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March 16, 2016

Better brews through chemistry at Mahalia Coffee

Where the chef makes the best coffee.

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  • Words: Anthony Nocera
  • Pictures: Kristal Tonkin

When we sat down to interview Mahalia Layzell, we were offered a coffee by her business partner, Jamie.

He made it using the café-standard machine he has in his home kitchen. I watched him grind beans and turn knobs while Mahalia talks through the tonne of appointments she’d had earlier. They were all coffee-related and we wondered whether she’d had enough of it for the day.


Mahalia Coffee is served and retailed throughout South Australia. Visit the website for locations.

Finished with the knobs and grinders, Jamie plants a coffee in front of Mahalia and one in front of us. We let ours cool for a second, but Mahalia smiles as she takes a sip. “Good,” she says, and Jamie nods back at her, knowingly. It was clear that she hadn’t had enough coffee and that she might never have enough.

For over twenty years Mahalia Layzell has lived and breathed coffee.

Established in 1999 in the country town of Robe just outside of Adelaide, Mahalia Coffee was born from a passion for the mechanics of flavour.

“The concept of roasting was an in-house quality drive for the café we had, The Wild Mulberry,” says Mahalia. “We made everything onsite and after being in the kitchen for years, I’d been placed out the front. Being a barista and being a chef … making the coffee just wasn’t enough. I wanted to understand the chemistry of it all.”

“You know, coffee isn’t a beverage. Coffee is a food.”

After buying a small roaster, Mahalia, with the help of her husband and business partner, Paul, began to quietly build the brand. Over a gruelling twelve-month period she created her first blend – the somewhat ironically named Blend Number 2.

“I had the whole audience of the café to test my roasts on,” she says. “I didn’t tell anyone what I was doing and it enabled me to test how different origins and blends behaved when they’re in the cup and then I’d look for feedback from customers. The more positive the feedback, the more I’d explore and play.”

In addition to covert market research, what sets the brand apart is Mahalia’s training as a chef and astounding palate, which she uses to create unique blends for the customer.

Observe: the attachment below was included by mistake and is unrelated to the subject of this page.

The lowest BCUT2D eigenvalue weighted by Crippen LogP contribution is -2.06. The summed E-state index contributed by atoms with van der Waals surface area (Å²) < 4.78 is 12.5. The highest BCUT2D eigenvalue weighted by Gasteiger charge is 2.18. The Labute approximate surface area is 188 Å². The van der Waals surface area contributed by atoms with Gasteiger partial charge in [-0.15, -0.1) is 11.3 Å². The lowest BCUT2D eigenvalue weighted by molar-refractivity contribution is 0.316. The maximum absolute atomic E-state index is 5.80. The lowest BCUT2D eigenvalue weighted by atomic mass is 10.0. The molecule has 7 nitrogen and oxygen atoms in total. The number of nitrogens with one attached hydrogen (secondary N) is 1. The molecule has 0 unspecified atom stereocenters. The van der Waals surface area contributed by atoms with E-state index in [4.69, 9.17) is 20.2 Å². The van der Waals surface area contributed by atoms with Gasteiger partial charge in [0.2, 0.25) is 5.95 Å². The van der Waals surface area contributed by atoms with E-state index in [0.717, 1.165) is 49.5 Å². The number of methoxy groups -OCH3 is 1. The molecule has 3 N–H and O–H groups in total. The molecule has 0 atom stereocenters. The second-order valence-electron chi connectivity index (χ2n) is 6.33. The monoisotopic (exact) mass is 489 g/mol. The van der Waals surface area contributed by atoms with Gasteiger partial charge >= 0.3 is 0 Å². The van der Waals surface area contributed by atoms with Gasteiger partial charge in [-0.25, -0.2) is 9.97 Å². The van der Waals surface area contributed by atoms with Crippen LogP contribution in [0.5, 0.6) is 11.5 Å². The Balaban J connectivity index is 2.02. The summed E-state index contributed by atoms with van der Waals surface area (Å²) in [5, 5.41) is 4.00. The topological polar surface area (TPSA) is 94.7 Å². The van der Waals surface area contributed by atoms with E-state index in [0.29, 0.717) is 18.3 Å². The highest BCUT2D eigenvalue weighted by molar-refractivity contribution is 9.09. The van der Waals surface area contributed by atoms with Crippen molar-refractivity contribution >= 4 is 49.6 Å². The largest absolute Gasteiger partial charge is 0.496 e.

“You know, coffee isn’t a beverage. Coffee is a food,” she says.

“It’s not a beverage until you extract it from the bean. So you treat it like food … it’s like fine pastry work, it’s very precise and there’s a huge amount of chemical changes that happen in the roasting process that you need to look at before you get a beautiful flavoured coffee.

“It’s like when you make a pasta dish: you take all of these beautiful ingredients and put them together … it’s the same with coffee.”

Despite growing the business to a fully-fledged wholesaler that, with a staff of fourteen, distributes their product nationwide, the company has never lost touch with the needs of the consumer.

“Blend 2 was a medium style roast, but people wanted stronger coffee so I made Blend 4, our European Dark Roast. Both of those blends worked in cafes. They worked for people that wanted a quick hit and big flavour,” says Mahalia.

“But I didn’t have a restaurant blend, a coffee that would work in a restaurant context.  At the end of a meal you don’t want your palate dominated by something so big. It ruins it. So I made a more sublime and gentle blend for that market, that’s Blend Number 3.”

It’s this attention to detail and intimacy with their customer that sets the brand apart and helps them win national awards.

“People trust our brand. They know we’re about consistency. I have a lab at work where I’m cupping, where I’m checking and tasting everything that we’re using.

“If there’s a change in the batch number of beans we’re delivered, we’ll cup it. Where there’s a change in weather and that affects the roasting or I make a change to the blend, we’ll cup it and taste the coffee to make sure it’s up to standard.”

“You’re only as good as your last cup of coffee,” she says, “speaking of, you’ve barely touched yours.”

We take a sip and it’s good. Very good.

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